When Greenwood Luster helped create Hermiston’s smallest park across from his home, he had no idea it would someday be renamed in his honor.
The half-acre park is tucked away on Beech Avenue, on a dead-end street behind Pizza Hut traveled almost exclusively by the neighborhood’s residents. For most of its life it didn’t have an official name — some called it Jaycee Park after the youth organization that helped Luster create the park, while others called it North Park or the Northside Playground.
It was well-loved by neighborhood children, but over the years fell into disrepair. By 2015 the restroom had long since stopped working and the landscaping had been reduced to nothing but bare dirt. The metal merry-go-round, slide and swing set were worn out and presented a safety hazard.
Many of the city’s most involved residents didn’t even know the park existed.
“I didn’t even know about it until a friend said, ‘North Park needs some help,’ and I was like, ‘Where’s North Park?’” mayor David Drotzmann said.
The city reached out to neighborhood residents and put together a committee to discuss a complete redesign of the park in 2015. Last Thursday the new park was unveiled.
“This was a park that needed a little care, needed a little love and care, and I’m proud of the community for stepping up,” Drotzmann said at the ribbon cutting.
The celebration was attended by various neighborhood children and descendants of the late Greenwood Luster, including his granddaughter Jackie Linton who lives in his former home near the park today. Linton showed up at city council meetings multiple times during the past three years to advocate for pushing the park project forward when it stalled, fostering a continued interest in city government that inspired her to run for a seat on the council in 2018. She was unsuccessful, but continues to attend city council meetings and is often the only citizen to give input there.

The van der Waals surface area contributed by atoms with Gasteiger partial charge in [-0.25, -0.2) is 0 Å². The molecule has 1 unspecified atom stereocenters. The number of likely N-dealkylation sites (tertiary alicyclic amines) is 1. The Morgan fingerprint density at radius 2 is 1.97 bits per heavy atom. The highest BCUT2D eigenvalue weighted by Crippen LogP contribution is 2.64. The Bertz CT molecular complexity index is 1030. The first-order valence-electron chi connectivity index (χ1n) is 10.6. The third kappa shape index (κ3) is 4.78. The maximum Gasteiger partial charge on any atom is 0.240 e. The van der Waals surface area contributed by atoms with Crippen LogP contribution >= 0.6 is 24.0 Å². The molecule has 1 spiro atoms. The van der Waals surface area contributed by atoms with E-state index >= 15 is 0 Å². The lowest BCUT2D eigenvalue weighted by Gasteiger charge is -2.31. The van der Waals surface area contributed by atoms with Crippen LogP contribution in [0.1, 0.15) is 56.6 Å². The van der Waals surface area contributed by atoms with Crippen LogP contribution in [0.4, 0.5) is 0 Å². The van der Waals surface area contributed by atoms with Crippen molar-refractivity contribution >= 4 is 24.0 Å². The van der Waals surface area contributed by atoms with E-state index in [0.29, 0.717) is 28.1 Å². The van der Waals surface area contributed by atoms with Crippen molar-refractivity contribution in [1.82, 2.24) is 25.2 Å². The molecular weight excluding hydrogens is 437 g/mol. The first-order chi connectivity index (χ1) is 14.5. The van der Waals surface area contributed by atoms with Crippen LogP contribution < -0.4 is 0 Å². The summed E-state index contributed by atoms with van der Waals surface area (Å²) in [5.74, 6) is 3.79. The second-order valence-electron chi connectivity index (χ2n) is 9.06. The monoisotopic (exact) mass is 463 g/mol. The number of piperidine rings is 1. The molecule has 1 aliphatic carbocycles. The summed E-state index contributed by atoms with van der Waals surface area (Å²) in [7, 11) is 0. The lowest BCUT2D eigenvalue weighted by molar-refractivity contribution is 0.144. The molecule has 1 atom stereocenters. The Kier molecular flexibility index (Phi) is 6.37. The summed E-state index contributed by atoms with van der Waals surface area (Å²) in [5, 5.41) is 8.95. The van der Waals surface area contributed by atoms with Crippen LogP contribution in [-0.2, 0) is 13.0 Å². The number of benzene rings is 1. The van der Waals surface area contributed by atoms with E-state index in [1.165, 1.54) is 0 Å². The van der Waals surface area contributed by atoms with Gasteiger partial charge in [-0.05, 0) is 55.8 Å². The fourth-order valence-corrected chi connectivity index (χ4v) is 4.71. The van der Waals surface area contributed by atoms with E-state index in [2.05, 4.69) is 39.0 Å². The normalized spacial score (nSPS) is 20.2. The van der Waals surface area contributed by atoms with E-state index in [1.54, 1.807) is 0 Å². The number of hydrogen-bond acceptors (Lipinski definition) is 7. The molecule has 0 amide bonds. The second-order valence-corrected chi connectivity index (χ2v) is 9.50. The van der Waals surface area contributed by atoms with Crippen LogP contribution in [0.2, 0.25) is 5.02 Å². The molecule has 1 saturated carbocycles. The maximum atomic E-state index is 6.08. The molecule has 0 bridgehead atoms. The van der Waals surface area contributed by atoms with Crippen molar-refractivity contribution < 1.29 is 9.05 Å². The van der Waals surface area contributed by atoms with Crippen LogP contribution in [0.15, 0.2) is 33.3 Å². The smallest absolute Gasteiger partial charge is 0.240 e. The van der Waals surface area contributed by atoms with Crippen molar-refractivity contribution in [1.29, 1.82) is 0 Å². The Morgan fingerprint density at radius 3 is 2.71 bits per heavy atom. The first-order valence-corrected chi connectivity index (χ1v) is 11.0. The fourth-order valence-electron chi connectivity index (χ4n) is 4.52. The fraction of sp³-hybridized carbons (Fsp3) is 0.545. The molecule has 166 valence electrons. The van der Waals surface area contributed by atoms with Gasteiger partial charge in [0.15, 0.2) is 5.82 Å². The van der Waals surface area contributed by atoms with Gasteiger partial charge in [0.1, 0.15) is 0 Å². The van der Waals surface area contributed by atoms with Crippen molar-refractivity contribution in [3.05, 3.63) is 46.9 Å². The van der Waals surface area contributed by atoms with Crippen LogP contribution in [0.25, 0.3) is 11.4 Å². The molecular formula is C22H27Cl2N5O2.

Linton said she was sure her grandfather, who died in 2010 at the age of 87, would have been moved to tears to know the park had been restored and renamed after him.
“He was just crazy about Hermiston,” she said.
He must have said 10 million times that Hermiston was a wonderful place to live, she said.
Luster was a Baptist deacon and later became pastor of the Church of God. He worked for Union Pacific and Sanitary Disposal, where Linton said he was the type of person to go up and get the trash from elderly customers who forgot to put it out on the curb.
Neighborhood residents who remembered Luster or learned about his legacy through Linton felt it only appropriate to name the park after him. With the help of the city, Lions Club and Kiwanis Club newly-renovated park got a decorative stone wall and wrought-iron fencing, bark chips, a wooden shade structure, benches and brand new playground equipment in the process.
Parks and recreation director Larry Fetter said at Thursday’s ribbon-cutting that the park was “a very tired and worn down park” before.
“There were a lot of discussions,” he said. “In the end I think what we have is a really child-centered and family-centered facility.”
He said the parks staff did a great job of getting the park ready in time, despite also dealing with one Hermiston park damaged by flooding and another playground destroyed by fire within a few weeks of each other.
He said Linton, who lives next to the park, had his cell phone number and was a great built-in guardian and security system for Greenwood Park.
Linton said her grandson had been asking her for months when the new playground would be ready and was thrilled when she told him Thursday was the day. He and a dozen other children wasted no time testing out the new equipment, particularly the new merry-go-round that neighbors had insisted needed to be part of the design.
“They’re so excited today,” Linton said.